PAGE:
Recycling in Alaska: A long way to go
ALASKA : Not all waste is wasted, some is recycled. However, Anchorage is located more than 2,000 miles from the nearest large scale recycling facility. That means the majority of items tossed into your recycling bin travel from your driveway to the lower 48. From your refrigerator to the curb to the lower 48. Items you recycle in Alaska have a long way to travel. Some residents wish it didn’t have to go so far.
“Yeah it would be great if we could do it here,” said Jana Kennedy, an Anchorage resident who recycles. Waste management officials in Anchorage say the law of supply and demand stands in the way. “I don’t think we’re going to get to the point, where we’ve got plastics, and aluminum’s and these materials that need a larger infrastructure, and also need a lot more feedstock that we just don’t produce in quantity in this state,” said Donna Mears with Solid Waste Services.
ust because there’s few recycled materials put to use in Alaska don’t be mistaken, there is recycling here, and plenty of it. About 50% of Anchorage residents participate in curbside recycling programs through Solid Waste Services and Alaska Waste. “Oh it’s easy. It’s second nature, especially with this thing because we don’t have to sort anything. You know. You can just toss everything in there and make enough to separate cardboard from newspaper or anything like that. Like the old days. So it’s really easy,” said Andy Leboan Anchorage resident who recycles.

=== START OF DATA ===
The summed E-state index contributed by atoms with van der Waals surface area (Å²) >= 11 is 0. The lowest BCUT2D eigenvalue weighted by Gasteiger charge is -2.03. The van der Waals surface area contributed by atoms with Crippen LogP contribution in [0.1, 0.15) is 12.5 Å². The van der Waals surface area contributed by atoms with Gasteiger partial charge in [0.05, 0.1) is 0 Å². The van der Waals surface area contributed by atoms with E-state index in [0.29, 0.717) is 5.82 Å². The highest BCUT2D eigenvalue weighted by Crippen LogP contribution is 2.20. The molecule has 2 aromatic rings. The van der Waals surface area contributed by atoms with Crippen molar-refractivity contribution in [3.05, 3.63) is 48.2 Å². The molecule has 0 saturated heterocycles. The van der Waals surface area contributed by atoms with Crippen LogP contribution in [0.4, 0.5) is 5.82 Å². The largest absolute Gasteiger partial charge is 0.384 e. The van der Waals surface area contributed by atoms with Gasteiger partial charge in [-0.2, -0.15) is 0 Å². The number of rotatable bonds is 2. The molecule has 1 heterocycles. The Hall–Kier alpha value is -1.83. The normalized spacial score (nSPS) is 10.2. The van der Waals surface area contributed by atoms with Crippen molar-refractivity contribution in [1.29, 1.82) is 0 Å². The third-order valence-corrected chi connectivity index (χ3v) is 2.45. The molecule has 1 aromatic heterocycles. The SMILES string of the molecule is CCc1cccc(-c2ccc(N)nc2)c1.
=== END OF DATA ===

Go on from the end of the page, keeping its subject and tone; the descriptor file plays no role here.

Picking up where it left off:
If you’re an SWS customer like Andy, you put the acceptable items in the blue cart and it’s collected curbside on the same day as regular solid waste. other people not in the recycling program can drop it off on their own time at the Anchorage recycling facility RockTenn. SWS Foreman Brian Vanderwood said, “We can take it to the landfill or take it to the recycling plant either way the process is the same.” No matter the collection method, most recycled waste in Anchorage goes to RockTenn, a national recycling company with over 22-thousand employees. 11 workers operate the facility in Anchorage and while it might look like a massive amount of recyclable waste, it’s only a fraction of whats seen in the lower 48. In 2010 Americans generated nearly 65 million tons of waste and recycling according to the Environmental Protection Agency. RockTenn sends out about 22-hundred tons each year.
By the tons items are dumped off at RockTenn then compacted and baled. The bales are then shipped by land and sea to various recycling plants in the lower 48. Over 1,000 truckloads are sent out every year. “There’s been a lot of growth in the recycling industry, said Mears, “It’s ramped up overtime especially in the last four years. It’s grown significantly and it’s very wonderful to see all of these materials instead of ending up in the landfill becoming feedstock for business that are able to make useful products for us locally.”
While recycling has come a long way in Alaska you could say, it still has a long way to go…much like recyclable waste itself.